Bird Dog Nutrition: Prime ‘Em for Optimal Field Performance

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According to Purina Research Nutritionist Brian Zanghi, Ph.D., nutritionally priming your sporting dog for performance is just as important as using periodization conditioning to train your dog. 
 
“Diets enriched with the right nutrients can help drive adaptation,” Zanghi says. “You can improve your dog’s athleticism during hard work by feeding a performance food. A high-protein/high-fat performance food is optimal for hardworking dogs because it metabolically primes them to use these fuels for exercise.”
 
Dog Nutrition 101
 
Zanghi was one of four experts who presented talks on ways to enhance canine performance at the 2014 Purina Sporting Dog Summit held in July. The two-and-a-half day program, titled “Achieving a Performance Edge,” was held at the Purina Event Center in Gray Summit, Missouri. Some of the country’s top dog handlers and trainers, as well as sorting dog journalists, attended the Summit.
 
The harder canine athletes work, the greater their fat and protein metabolism. Fat is the preferred source of energy during exercise. A high-fat diet increases the number of mitochondria in muscle cells, which promotes burning fat for energy. Protein helps to support strong muscles and maintain the body-protein balance during hard work when exercise activates protein breakdown.
 
Sporting dogs ideally should be fed a performance food that provides from 28 to 30 percent protein and from 18 to 20 percent fat to sustain their high energy demand. Examples are Purina Pro Plan SPORT Performance 30/20 Formula, which contains a minimum of 30-percent protein and 20-percent fat, and Purina Pro Plan SPORT Advanced 28/18 Formula, which contains a minimum of 28-pecent protein and 18-percent fat.
 
Nutritionally Prime Year-Round

Zanghi advises feeding a performance food year-round. “Switching to a maintenance diet in the off-season is like metabolically detraining your dog,” he says. “Maintenance foods deliver high levels of carbohydrates, which decrease the metabolic capacity to use fats, and ultimately result in reduced endurance. It’s best to reduce the portion fed in the off-season and monitor body condition to keep a dog healthy and fit.” 
 
Supplements – Not Just for People

A tool to help minimize protein breakdown and aid in muscle conditioning is feeding a high-protein/high-fat nutritional supplement 30 minutes before training and competition. “After one hour of working hard, a dog has a drop in the blood leucine level,” Zanghi explains. “Leucine is a protein building block and most significantly triggers protein building. Feeding a supplement with fast proteins containing high leucine that are easily digested and absorbed is optimal for cell function and recovery.”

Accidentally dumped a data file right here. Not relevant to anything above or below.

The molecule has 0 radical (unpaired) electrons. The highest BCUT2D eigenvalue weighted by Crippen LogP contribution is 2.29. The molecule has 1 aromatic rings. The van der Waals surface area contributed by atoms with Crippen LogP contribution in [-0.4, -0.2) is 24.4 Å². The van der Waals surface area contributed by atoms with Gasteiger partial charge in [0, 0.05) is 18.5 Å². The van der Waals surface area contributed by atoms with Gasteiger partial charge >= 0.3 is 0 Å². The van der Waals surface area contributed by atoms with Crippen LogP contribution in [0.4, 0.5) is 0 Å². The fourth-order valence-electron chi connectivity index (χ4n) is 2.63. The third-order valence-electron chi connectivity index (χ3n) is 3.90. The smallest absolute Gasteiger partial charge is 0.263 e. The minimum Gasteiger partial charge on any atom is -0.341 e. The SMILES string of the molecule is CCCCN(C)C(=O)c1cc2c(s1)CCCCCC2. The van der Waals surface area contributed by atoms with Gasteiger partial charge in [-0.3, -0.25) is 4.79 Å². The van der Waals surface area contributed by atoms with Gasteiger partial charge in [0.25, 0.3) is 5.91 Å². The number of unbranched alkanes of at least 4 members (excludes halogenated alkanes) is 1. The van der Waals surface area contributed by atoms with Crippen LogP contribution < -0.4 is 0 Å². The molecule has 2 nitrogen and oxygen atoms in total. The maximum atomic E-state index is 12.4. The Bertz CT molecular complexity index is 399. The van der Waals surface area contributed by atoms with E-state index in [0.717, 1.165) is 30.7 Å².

The Purina Pro Plan SPORT PRiME nutritional supplement bar is designed to help decrease protein breakdown, build strong muscles and promote muscle cell health. It also helps reduce some markers of oxidative stress that increase during normal exercise training. The concentrated nutrients provided in the recommended portion are based on a dog’s weight to minimize digestion activity and the release of insulin. 
 
Nutrition Means Water, Too
 
Maintaining healthy hydration for hardworking dogs is also essential, in addition to using the dog’s daily food and pre-exercise supplements to support exercise metabolism. Dehydration can occur rapidly. Dogs that exercise 30 to 60 minutes at 70 to 80 degrees can experience mild to moderate dehydration, depending on the activity and intensity. 
 
To help maintain hydration, or at least slow dehydration, a dog should be given small amounts of water every 15 to 20 minutes during events longer than 60 minutes. It also helps to mix a few food kibbles with water or add a little chicken broth to boost water consumption. At the end of an event, make sure a dog has access to water, but allow time for panting to slow down before drinking a large volume of water. 
 
Signs of heat stress include shade seeking, lethargy, heavy panting, and lack of coordination. A dog that appears in distress should promptly be examined by a veterinarian.